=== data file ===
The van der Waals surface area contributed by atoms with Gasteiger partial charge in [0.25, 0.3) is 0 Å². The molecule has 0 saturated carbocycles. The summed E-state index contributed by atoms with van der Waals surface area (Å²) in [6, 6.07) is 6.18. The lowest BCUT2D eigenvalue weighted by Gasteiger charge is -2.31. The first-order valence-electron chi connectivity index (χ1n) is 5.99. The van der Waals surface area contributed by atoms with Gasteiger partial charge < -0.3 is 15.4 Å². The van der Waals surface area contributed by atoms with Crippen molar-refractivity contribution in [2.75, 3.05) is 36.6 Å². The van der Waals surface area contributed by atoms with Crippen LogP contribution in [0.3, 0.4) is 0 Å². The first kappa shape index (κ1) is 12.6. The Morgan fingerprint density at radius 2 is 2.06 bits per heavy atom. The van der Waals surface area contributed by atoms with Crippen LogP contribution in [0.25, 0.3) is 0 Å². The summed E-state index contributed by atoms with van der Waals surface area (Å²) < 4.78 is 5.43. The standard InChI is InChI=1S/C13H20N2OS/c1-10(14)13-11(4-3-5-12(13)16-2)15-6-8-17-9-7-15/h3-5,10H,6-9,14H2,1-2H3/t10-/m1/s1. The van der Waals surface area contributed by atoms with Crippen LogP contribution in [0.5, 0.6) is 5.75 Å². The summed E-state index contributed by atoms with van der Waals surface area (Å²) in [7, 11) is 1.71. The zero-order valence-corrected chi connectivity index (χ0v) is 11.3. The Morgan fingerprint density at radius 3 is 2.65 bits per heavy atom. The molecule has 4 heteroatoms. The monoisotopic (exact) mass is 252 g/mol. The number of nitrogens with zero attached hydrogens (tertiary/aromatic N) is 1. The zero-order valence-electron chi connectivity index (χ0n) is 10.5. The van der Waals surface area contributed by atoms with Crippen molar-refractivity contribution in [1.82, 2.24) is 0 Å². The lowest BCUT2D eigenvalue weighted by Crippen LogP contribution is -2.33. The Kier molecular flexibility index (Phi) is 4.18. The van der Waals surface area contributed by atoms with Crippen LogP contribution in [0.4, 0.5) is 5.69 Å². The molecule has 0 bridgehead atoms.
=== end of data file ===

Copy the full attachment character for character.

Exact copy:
The van der Waals surface area contributed by atoms with Gasteiger partial charge in [0.25, 0.3) is 0 Å². The molecule has 0 saturated carbocycles. The summed E-state index contributed by atoms with van der Waals surface area (Å²) in [6, 6.07) is 6.18. The lowest BCUT2D eigenvalue weighted by Gasteiger charge is -2.31. The first-order valence-electron chi connectivity index (χ1n) is 5.99. The van der Waals surface area contributed by atoms with Gasteiger partial charge < -0.3 is 15.4 Å². The van der Waals surface area contributed by atoms with Crippen molar-refractivity contribution in [2.75, 3.05) is 36.6 Å². The van der Waals surface area contributed by atoms with Crippen LogP contribution in [0.3, 0.4) is 0 Å². The first kappa shape index (κ1) is 12.6. The Morgan fingerprint density at radius 2 is 2.06 bits per heavy atom. The van der Waals surface area contributed by atoms with Crippen LogP contribution in [0.25, 0.3) is 0 Å². The summed E-state index contributed by atoms with van der Waals surface area (Å²) < 4.78 is 5.43. The standard InChI is InChI=1S/C13H20N2OS/c1-10(14)13-11(4-3-5-12(13)16-2)15-6-8-17-9-7-15/h3-5,10H,6-9,14H2,1-2H3/t10-/m1/s1. The van der Waals surface area contributed by atoms with Crippen LogP contribution in [0.5, 0.6) is 5.75 Å². The summed E-state index contributed by atoms with van der Waals surface area (Å²) in [7, 11) is 1.71. The zero-order valence-corrected chi connectivity index (χ0v) is 11.3. The Morgan fingerprint density at radius 3 is 2.65 bits per heavy atom. The molecule has 4 heteroatoms. The monoisotopic (exact) mass is 252 g/mol. The number of nitrogens with zero attached hydrogens (tertiary/aromatic N) is 1. The zero-order valence-electron chi connectivity index (χ0n) is 10.5. The van der Waals surface area contributed by atoms with Crippen molar-refractivity contribution in [1.82, 2.24) is 0 Å². The lowest BCUT2D eigenvalue weighted by Crippen LogP contribution is -2.33. The Kier molecular flexibility index (Phi) is 4.18. The van der Waals surface area contributed by atoms with Crippen LogP contribution in [0.4, 0.5) is 5.69 Å². The molecule has 0 bridgehead atoms.